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Internet Security

Why Security is Google's Achilles Heel -- Part IV

It is interesting that since I started this series spotlighting that security is and has been, for all practical and official purposes, a low corporate priority for Google, a Googler now publicly claims: "for Google, there is no higher priority than the safety and security of our users."

  • This new public claim was made as part of a press release announcing that Google has joined the board of the National Cyber Security Alliance
  • While I commend Google for joining the National Cyber Security Alliance, it is telling that none of the relevant official Google corporate links, indicate that security is a high priority for Google: check "Our Philosophy -- Ten Things," "Design Principles," or even "Google's Security Philosophy."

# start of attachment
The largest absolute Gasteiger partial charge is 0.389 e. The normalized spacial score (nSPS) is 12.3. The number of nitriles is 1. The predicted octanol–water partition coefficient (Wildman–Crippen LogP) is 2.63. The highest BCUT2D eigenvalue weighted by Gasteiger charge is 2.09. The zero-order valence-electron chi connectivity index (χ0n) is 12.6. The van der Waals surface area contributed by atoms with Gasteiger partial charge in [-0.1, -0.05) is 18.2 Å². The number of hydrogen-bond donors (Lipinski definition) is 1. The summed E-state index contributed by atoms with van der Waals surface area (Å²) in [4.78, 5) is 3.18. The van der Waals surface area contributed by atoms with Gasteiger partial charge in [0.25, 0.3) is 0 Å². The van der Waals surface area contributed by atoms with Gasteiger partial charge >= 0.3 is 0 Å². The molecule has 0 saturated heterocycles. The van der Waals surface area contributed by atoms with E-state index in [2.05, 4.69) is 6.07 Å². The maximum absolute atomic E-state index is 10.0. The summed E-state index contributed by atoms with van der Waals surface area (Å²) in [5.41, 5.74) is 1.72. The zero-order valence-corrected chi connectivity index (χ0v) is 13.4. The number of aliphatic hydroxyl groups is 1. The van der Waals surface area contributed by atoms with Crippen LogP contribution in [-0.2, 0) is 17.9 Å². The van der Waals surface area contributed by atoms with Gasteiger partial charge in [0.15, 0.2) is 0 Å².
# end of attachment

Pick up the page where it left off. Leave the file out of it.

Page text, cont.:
• We will know when Google makes security a high priority when they actually walk the talk and when their official representation of their corporate priorities (in the main corporate links above) reflect that security has truly become a new higher priority for Google. 

This new claim and development presents a useful opportunity to evaluate Google's stated security philosophy.   

Does new Government cookie policy favor publicacy over privacy? Part XIII -- Privacy-Publicacy Series

The U.S. Government is relatively quietly proposing a major change in its online privacy policy from a Government ban on Government using "cookies" to track citizens' use of U.S. Government websites to allowing the Government to track some citizen online behavior with some restrictions.